Workout of the Day
6 x 150m
Splits: 20.7, 20.3, 19.0, 18.9, 18.8, 18.7
Recovery: 3' - 4' walk/jog as needed
McKayla Fricker — April 28th, 2016
Context & Details
Typically, the current practice among North American middle distance runners is to open their outdoor track campaign in early May at Payton Jordan. Not everyone does, but most do. This makes April a long, intense month of training. For McKayla (2:00/800m best) at this time, she was at the tail end of such a preparation period.
On her immediate horizon was a 1500m race at Payton Jordan two weeks away. However, ever piercing were the rounds to the final of the 800m at the Olympic Trials that July. The consideration of these two contrasting myopic and panoramic priorities colored the session. Thus, a speed endurance session of quick 150m with short recoveries (relative for critical speed work) was on the day's training menu.
Originally, it was designed to be a pure speed endurance workout at roughly 19.5 seconds (52"/400m), which I equated to roughly ~ 95% max running speed effort. However, McKayla expressed being somewhat fatigued that day in warm-up (a product of the culmination of focused, honest training). We conferred, called an audible, and redesigned the game to be played on the track that session, tweaking it to a theme of progressive speed endurance.
She felt enthused to start the 150s at 400m speed (55" - 54" speed), or ~85% max speed effort range, and play a game of increasing her effort as able each rep without concern to the measure of the watch. She simply wanted to "feel faster" on every successive rep.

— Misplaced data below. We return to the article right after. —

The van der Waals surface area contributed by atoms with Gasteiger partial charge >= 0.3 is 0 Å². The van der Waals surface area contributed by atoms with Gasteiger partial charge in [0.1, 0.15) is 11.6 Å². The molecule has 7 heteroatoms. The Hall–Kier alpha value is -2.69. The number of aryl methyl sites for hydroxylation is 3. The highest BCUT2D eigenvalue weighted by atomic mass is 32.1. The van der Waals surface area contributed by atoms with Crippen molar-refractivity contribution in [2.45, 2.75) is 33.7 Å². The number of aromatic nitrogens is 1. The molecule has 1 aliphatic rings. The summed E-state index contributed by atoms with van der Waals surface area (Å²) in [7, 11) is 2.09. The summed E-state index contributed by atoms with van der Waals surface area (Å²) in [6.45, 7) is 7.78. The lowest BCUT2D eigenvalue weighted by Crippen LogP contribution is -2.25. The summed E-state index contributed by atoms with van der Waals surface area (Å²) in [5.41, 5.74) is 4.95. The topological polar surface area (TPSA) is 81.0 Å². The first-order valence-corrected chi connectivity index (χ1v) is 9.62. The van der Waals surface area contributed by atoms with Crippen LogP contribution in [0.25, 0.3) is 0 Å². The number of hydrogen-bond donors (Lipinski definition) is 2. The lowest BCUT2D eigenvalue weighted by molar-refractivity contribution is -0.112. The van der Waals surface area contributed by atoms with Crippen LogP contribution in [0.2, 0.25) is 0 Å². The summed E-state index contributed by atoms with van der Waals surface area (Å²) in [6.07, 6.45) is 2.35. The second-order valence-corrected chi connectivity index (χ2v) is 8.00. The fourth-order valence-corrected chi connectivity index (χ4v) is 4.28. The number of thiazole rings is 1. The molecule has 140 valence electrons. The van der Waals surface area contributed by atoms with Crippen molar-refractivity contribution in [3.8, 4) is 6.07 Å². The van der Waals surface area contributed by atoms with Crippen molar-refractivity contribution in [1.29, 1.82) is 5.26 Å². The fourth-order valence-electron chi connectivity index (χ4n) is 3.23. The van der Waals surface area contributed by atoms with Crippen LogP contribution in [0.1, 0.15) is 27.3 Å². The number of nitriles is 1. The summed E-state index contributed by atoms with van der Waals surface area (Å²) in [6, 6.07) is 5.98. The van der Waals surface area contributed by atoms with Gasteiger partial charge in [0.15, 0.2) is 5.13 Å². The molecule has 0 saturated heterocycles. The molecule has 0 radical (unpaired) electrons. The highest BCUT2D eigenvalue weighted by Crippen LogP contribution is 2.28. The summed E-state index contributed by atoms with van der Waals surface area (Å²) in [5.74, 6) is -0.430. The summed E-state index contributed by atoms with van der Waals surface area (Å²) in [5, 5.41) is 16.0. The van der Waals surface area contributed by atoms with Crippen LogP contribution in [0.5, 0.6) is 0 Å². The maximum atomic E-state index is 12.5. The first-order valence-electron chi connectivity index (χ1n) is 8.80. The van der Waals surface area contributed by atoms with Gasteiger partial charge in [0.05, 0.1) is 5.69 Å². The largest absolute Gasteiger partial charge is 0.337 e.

And this is a quality of McKayla's which makes her a pro in every spirit of the word. She can decide on an intelligent course of action given the evidence, embrace the challenges associated with that course, and deliver.
By the 3rd rep, she was moving far faster than I originally scheduled that day. She slipped into sprinting (maximum, full effort running), flowing in a picturesque fashion as she ran. I didn't interject. With sprinting, full speed is full speed, there is no point in slowing it down, especially considering she was in "the zone."
In fact, I only kept my attention on her running throughout the entirety of workout. I didn't look at the times recorded on the stopwatch until she completed the session. Without external measures to tint her or my perception of her effort in the moment, we were afforded an inspired day of immersed, focused, deep work. It was a flow state for both athlete and coach concurrently.
Such is a rarity, but savored and still remembered fondly today.